No Bone Chips, Dioxin Found In U.S. Beef Imports; Quarantine Service

SOUTH KOREA - South Korea's agricultural quarantine service said Tuesday that it has found neither bone chips nor higher-than-permissible levels of dioxins in beef imported from the United States since late April.
calendar icon 15 May 2007
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After a two-year ban due to mad cow concerns, Seoul resumed imports of only de-boned U.S. beef in January 2006, but three shipments of 22.3 tons were sent back last year when bone chips were found in some packages. South Korea has imported 40 tons of U.S. beef since late last month.

"As of this week, four shipments totaling 20 tons cleared quarantine inspections without a hitch," the National Veterinary Research and Quarantine Service said. Six more shipments, or 20 tons of American beef, are undergoing or awaiting inspections, it said.

The service said it has conducted inspections in line with its automated import information system that aims to follow internationally accepted guidelines while safeguarding health.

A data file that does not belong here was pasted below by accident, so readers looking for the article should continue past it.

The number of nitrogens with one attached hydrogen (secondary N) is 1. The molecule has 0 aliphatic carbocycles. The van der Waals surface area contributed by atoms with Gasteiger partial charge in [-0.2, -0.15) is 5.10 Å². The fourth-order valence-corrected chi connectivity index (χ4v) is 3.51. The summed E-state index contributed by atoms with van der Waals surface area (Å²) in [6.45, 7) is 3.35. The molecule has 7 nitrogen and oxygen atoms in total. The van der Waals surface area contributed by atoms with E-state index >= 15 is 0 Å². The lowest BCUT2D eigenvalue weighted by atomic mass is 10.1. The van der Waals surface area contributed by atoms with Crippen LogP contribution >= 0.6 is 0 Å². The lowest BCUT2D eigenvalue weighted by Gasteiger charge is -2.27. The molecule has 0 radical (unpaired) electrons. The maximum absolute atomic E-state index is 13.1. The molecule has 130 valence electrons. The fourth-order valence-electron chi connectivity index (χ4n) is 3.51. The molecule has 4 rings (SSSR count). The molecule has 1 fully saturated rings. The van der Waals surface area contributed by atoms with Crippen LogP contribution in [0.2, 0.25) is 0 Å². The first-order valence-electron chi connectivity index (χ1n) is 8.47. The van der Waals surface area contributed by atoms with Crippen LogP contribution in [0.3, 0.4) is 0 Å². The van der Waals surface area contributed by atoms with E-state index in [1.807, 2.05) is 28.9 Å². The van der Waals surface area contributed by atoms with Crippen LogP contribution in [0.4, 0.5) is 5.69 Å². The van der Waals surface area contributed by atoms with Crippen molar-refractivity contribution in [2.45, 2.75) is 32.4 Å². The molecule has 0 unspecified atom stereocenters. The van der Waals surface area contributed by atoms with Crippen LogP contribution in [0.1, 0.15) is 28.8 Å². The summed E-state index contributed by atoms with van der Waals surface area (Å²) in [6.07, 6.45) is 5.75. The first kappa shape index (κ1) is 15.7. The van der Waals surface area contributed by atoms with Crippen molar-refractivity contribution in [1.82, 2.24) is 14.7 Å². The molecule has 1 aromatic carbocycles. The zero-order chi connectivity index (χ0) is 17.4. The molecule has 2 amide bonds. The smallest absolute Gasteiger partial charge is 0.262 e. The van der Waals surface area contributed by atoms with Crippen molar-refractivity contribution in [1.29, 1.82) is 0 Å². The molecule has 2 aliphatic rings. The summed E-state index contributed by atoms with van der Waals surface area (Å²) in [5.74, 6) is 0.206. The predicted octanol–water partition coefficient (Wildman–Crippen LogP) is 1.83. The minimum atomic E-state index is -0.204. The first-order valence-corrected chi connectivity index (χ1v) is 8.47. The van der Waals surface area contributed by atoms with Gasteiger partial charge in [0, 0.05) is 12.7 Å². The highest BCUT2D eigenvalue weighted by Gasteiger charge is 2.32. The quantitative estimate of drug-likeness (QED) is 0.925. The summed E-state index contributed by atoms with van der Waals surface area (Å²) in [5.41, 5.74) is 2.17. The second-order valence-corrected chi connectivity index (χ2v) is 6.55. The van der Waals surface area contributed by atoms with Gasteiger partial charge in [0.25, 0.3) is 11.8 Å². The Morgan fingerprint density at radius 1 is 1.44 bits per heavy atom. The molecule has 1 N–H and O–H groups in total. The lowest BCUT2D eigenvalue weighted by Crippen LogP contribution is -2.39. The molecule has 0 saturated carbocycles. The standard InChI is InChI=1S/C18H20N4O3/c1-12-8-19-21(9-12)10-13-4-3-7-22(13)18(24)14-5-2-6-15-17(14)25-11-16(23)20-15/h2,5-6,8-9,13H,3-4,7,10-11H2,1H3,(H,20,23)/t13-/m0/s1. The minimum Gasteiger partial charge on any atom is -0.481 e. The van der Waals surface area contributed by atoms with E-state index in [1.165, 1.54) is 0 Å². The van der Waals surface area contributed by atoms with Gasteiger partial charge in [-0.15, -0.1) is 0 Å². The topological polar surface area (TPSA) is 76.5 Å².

Of the total, the first shipment of 6.4 tons arrived on April 23. Three shipments totaling 22.3 tons were all sent back last year because of the discovery of bone fragments in some packages. One contained traces of dioxin, which can damage the human immune system and cause cancer.

Local importers said all shipments have cleared X-ray machine checks for bone fragments and chemical compounds such as dioxins and antibiotics.

The service said more than 100 tons of American beef will arrive by the end of May, given the current pace of imports. Authorities expect around 5,000 tons of U.S. beef to be imported monthly, starting in June.

Source: Yonhap News
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